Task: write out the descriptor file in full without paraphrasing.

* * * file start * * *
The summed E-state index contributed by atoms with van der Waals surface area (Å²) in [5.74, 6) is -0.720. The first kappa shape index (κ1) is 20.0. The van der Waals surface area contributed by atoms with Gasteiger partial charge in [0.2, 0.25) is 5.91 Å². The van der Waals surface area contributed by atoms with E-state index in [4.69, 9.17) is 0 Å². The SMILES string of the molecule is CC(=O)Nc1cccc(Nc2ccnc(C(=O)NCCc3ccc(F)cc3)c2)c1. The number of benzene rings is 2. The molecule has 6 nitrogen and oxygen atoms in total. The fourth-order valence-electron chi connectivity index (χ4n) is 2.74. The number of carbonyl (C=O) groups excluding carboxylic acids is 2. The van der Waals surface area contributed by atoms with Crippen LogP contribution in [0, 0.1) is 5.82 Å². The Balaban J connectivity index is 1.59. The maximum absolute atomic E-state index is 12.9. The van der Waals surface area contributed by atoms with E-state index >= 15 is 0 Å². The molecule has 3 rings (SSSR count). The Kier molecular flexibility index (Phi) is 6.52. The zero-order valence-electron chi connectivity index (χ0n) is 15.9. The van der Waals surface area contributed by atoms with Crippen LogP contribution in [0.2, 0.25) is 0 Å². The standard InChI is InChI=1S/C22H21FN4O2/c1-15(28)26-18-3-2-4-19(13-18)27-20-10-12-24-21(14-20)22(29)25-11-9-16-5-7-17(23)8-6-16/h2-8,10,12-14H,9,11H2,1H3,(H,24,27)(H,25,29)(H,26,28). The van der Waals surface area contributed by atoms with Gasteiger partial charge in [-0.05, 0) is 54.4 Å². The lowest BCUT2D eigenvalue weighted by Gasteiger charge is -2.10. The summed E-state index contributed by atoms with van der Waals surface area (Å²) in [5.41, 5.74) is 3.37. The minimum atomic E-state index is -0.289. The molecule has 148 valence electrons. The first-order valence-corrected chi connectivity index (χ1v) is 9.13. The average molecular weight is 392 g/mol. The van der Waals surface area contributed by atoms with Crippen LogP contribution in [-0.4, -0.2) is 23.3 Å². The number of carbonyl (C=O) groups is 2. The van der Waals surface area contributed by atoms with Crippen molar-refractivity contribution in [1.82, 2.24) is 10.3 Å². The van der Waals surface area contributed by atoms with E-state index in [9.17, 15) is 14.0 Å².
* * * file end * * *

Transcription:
The summed E-state index contributed by atoms with van der Waals surface area (Å²) in [5.74, 6) is -0.720. The first kappa shape index (κ1) is 20.0. The van der Waals surface area contributed by atoms with Gasteiger partial charge in [0.2, 0.25) is 5.91 Å². The van der Waals surface area contributed by atoms with E-state index in [4.69, 9.17) is 0 Å². The SMILES string of the molecule is CC(=O)Nc1cccc(Nc2ccnc(C(=O)NCCc3ccc(F)cc3)c2)c1. The number of benzene rings is 2. The molecule has 6 nitrogen and oxygen atoms in total. The fourth-order valence-electron chi connectivity index (χ4n) is 2.74. The number of carbonyl (C=O) groups excluding carboxylic acids is 2. The van der Waals surface area contributed by atoms with Crippen LogP contribution in [0, 0.1) is 5.82 Å². The Balaban J connectivity index is 1.59. The maximum absolute atomic E-state index is 12.9. The van der Waals surface area contributed by atoms with E-state index >= 15 is 0 Å². The molecule has 3 rings (SSSR count). The Kier molecular flexibility index (Phi) is 6.52. The zero-order valence-electron chi connectivity index (χ0n) is 15.9. The van der Waals surface area contributed by atoms with Crippen LogP contribution in [0.2, 0.25) is 0 Å². The standard InChI is InChI=1S/C22H21FN4O2/c1-15(28)26-18-3-2-4-19(13-18)27-20-10-12-24-21(14-20)22(29)25-11-9-16-5-7-17(23)8-6-16/h2-8,10,12-14H,9,11H2,1H3,(H,24,27)(H,25,29)(H,26,28). The van der Waals surface area contributed by atoms with Gasteiger partial charge in [-0.05, 0) is 54.4 Å². The lowest BCUT2D eigenvalue weighted by Gasteiger charge is -2.10. The summed E-state index contributed by atoms with van der Waals surface area (Å²) in [5.41, 5.74) is 3.37. The minimum atomic E-state index is -0.289. The molecule has 148 valence electrons. The first-order valence-corrected chi connectivity index (χ1v) is 9.13. The average molecular weight is 392 g/mol. The van der Waals surface area contributed by atoms with Crippen LogP contribution in [-0.4, -0.2) is 23.3 Å². The number of carbonyl (C=O) groups is 2. The van der Waals surface area contributed by atoms with Crippen molar-refractivity contribution in [1.82, 2.24) is 10.3 Å². The van der Waals surface area contributed by atoms with E-state index in [9.17, 15) is 14.0 Å².